Musicologie Médiévale

Resources for medieval musicology and liturgy

The first Iadgari manuscript which was published entirely online. I would like to thank Andrew Wade who exchanged with me some precious observations on this source.

Add MS 11282

Hesperinos for Monday and Tuesday (f. 221r)

About 1000 • Incomplete (the title galobani "canon" seems to be an invention, since the first folia are missing) New Iadgari (or abridged Iadgari or Tveni?) in Nuskhuri script with maiuscules in Asomtavruli script, without musical notation and only in parts with modal signatures. This Iadgari contains mainly hymns of the parakletike (Oktoechos for weekdays). The book is not organised in oktoechos order (it is a week-day oktoechos according to the New Iadgari with a few additions, in the Old Iadgari the Sunday oktoechos was part of the book) and it has also prosomoia composed over the idiomela of the menaion.

Some of the rubrics:

  • Fol. 1r  Stichera of the holy Mother of God
  • Fol. 1r Vespers for Monday
  • Fol. 2v Vespers for Friday
  • Fol. 6r Antiphons for Sunday matins
  • Fol. 9r Kontakia for Easter
  • Fol. 23v Monday of the holy Archangels
  • Fol. 47v Thursday of the holy Apostles
  • Fol. 65r Sunday hymn to the holy Mother of God
  • Fol. 67r Monday of the holy Archangels
  • Fol. 69r Hymn of repentance on Monday
  • Fol. 73v Tuesday of St John the Baptist
  • Fol. 76r On the same Tuesday hymn of repentance
  • Fol. 79r On the same Tuesday hymn to the holy Mother of God
  • Fol. 96v On the same day hymn to the holy Mother of God
  • Fol. 208r Supplicatory hymn to God and St Julian for July
  • Fol. 210r Supplicatory and thanksgiving hymn to Jesus Christ
  • Fol. 212v Hymn of consecration
  • Fol. 213r Hymn of the Apostles
  • Fol. 214r Hymn of the Lord’s day
  • Fol. 215r Hymn of repentance
  • Fol. 220v Sticheron of the Holy Mother of God for Vespers with ornamental initial
  • Fol. 221r Vespers for Monday, Vespers for Tuesday, Vespers for Wednesday
  • Fol. 221v Vespers for Thursday, Vespers for Friday.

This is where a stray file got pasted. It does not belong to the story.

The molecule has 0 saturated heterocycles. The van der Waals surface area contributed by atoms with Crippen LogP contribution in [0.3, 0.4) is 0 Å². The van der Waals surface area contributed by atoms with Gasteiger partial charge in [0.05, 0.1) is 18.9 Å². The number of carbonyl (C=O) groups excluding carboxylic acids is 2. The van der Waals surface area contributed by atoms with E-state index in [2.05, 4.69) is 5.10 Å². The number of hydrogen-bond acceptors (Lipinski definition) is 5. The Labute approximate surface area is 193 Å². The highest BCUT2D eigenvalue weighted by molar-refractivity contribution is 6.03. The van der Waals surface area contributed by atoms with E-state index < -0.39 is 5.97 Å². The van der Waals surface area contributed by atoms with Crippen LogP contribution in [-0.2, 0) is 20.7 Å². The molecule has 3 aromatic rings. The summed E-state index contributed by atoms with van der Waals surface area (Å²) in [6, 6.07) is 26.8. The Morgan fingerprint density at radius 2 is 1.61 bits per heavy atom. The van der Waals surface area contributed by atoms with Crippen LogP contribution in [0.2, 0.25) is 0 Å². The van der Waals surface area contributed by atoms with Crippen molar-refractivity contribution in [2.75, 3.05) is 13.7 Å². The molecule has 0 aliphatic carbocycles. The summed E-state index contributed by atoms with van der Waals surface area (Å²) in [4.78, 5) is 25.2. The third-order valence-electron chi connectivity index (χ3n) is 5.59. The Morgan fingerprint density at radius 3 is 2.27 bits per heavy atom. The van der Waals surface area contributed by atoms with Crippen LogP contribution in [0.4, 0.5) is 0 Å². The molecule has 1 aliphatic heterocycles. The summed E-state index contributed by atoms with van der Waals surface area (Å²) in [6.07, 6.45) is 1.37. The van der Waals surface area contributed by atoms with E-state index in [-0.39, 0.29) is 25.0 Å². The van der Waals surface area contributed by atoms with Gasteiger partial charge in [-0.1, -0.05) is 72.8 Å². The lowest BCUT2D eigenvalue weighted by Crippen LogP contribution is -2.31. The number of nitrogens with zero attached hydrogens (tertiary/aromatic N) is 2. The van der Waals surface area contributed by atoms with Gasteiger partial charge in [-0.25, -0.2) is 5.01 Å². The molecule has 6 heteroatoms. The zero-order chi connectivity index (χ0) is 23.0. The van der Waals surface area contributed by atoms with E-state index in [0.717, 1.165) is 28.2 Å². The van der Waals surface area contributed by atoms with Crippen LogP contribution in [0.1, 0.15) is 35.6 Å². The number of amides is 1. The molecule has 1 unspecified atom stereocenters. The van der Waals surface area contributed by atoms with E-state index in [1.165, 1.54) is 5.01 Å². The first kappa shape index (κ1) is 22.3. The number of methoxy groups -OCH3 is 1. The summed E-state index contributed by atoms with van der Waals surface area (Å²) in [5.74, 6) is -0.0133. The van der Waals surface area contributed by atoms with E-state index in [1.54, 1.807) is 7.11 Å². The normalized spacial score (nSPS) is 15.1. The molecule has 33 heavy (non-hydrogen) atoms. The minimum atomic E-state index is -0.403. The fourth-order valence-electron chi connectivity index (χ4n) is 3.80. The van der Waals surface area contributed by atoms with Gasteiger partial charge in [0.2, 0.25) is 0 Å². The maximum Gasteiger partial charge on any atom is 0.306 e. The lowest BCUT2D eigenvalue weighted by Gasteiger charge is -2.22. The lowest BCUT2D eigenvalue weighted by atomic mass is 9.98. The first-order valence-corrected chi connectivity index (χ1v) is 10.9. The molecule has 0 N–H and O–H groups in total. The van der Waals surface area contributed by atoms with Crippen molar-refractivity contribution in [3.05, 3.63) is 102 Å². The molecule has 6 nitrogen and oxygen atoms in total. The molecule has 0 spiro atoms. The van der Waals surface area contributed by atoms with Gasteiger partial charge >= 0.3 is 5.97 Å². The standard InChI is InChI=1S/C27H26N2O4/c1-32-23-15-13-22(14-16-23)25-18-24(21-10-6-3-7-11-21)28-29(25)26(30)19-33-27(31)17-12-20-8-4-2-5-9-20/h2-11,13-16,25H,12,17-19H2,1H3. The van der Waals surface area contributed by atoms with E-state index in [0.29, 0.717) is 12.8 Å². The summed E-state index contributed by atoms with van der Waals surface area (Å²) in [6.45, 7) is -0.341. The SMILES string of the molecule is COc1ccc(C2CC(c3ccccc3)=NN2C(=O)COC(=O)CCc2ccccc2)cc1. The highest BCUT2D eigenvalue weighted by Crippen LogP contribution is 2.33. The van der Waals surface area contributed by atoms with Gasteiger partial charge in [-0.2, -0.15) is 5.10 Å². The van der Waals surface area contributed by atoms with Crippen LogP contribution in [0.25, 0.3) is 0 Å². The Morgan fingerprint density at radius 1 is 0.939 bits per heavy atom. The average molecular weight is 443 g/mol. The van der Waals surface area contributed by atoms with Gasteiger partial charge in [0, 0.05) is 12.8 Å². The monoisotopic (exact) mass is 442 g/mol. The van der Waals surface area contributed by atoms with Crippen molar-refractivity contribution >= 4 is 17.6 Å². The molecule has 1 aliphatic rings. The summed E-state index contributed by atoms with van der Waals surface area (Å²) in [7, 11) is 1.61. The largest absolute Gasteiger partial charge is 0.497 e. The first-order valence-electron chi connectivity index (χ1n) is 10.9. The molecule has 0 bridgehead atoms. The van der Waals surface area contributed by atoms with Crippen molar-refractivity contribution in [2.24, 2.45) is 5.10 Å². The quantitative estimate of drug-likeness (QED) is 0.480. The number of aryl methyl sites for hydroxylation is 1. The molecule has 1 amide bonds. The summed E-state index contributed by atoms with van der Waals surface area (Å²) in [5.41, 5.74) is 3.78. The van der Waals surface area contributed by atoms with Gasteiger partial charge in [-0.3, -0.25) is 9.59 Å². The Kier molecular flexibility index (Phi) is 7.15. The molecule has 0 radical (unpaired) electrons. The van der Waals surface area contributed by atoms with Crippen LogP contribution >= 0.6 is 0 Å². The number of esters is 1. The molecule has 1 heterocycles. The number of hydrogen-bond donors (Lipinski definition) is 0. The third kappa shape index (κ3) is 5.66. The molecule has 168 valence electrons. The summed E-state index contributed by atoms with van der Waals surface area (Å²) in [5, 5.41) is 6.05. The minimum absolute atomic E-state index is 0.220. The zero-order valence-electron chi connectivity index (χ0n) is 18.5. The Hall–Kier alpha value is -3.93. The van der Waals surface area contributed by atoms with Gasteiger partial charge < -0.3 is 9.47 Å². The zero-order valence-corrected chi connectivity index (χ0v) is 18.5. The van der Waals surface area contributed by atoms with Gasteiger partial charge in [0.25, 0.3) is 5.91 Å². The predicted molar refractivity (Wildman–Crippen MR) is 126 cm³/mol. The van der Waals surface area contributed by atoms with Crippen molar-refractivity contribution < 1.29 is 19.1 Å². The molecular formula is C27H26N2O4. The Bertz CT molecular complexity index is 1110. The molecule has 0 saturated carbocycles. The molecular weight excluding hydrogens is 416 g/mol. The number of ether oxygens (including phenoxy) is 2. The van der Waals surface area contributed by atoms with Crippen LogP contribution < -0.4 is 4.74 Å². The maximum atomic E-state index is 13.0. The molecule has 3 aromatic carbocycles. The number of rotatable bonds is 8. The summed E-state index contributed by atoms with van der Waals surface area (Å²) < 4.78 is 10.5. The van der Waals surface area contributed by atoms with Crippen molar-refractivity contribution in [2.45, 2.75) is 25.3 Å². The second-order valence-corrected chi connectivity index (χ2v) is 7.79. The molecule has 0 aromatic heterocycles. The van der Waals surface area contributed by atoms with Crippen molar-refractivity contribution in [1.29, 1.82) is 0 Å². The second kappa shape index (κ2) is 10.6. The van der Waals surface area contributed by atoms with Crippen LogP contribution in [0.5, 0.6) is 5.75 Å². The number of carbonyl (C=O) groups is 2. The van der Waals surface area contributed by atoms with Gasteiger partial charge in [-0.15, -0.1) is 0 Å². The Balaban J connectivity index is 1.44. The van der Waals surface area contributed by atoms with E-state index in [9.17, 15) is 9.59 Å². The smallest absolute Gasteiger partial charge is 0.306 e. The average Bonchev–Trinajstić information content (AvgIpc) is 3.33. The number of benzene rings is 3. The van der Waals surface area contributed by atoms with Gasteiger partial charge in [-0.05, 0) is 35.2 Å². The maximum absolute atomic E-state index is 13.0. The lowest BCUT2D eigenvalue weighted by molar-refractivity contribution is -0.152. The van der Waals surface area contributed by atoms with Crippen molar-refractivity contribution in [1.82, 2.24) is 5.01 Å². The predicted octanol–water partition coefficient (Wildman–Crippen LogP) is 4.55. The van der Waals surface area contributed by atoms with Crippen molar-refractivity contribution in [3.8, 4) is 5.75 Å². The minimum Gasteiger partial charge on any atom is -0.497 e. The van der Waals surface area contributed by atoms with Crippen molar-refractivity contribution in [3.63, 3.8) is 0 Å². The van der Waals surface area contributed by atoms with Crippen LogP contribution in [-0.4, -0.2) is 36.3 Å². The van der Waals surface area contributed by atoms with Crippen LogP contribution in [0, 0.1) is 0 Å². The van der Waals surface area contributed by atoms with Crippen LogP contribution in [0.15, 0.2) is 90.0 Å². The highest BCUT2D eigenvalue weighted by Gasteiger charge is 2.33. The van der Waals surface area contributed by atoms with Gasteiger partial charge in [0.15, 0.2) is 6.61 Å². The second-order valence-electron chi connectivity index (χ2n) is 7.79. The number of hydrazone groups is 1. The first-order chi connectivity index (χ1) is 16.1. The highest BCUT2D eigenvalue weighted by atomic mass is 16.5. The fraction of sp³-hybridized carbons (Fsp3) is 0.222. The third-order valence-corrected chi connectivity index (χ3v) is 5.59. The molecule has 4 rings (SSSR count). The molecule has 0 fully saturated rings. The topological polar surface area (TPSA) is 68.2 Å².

For the modal signatures, see the prosomoia on folio 11 verso:

Prosomoion in the first tone, second prosomoion according to the devteros idiomelon SAV 350? (f. 11v)

We see in the margin A, B, G, D (= 1, 2, 3, 4) for a set of 10 prosomoia organised according to the kyrioi of the oktoechos. At the end of the line before B we have in red qh[ma]y (= modern Georgian khma [the unvoiced fricative uvular qh corresponding to the plosive q has become kh, which is the palatal fricative corresponding to the aspirated plosive k, and the y is the nominative ending that has dropped off nouns ending in vowels] = Greek ēchos = Slavonic glas. Qhmay means literally "voice" like the Slavonic term glas) and in black Nuskhuri y, while the following B' (bani) in red ink ("2nd voice") refers to the prosomoion that follows:

After "B" (numeral of the prosomoion), we have what seems to be the incipt of an idiomelon: Dgh[ey]s K[rist']e iq[o]... (= "Today Christ was..." Σήμερον ὁ Χριστός, SAV 350? in echos devteros). What follows is the hymn text of the prosomoion.

The same system is repeated for the third and fourth prosomoion, with different incipits of the avtomela or idiomela whose melody was the base of the hymn composition. The sequence of tones of the 10 prosomoia is (ff. 11r-12v): protos, devteros, tritos, tetartos, protos, devteros, tritos and three prosomoia in tetartos.

Tags: Georgia, Manuscrits, Oktoechos, Tropologion

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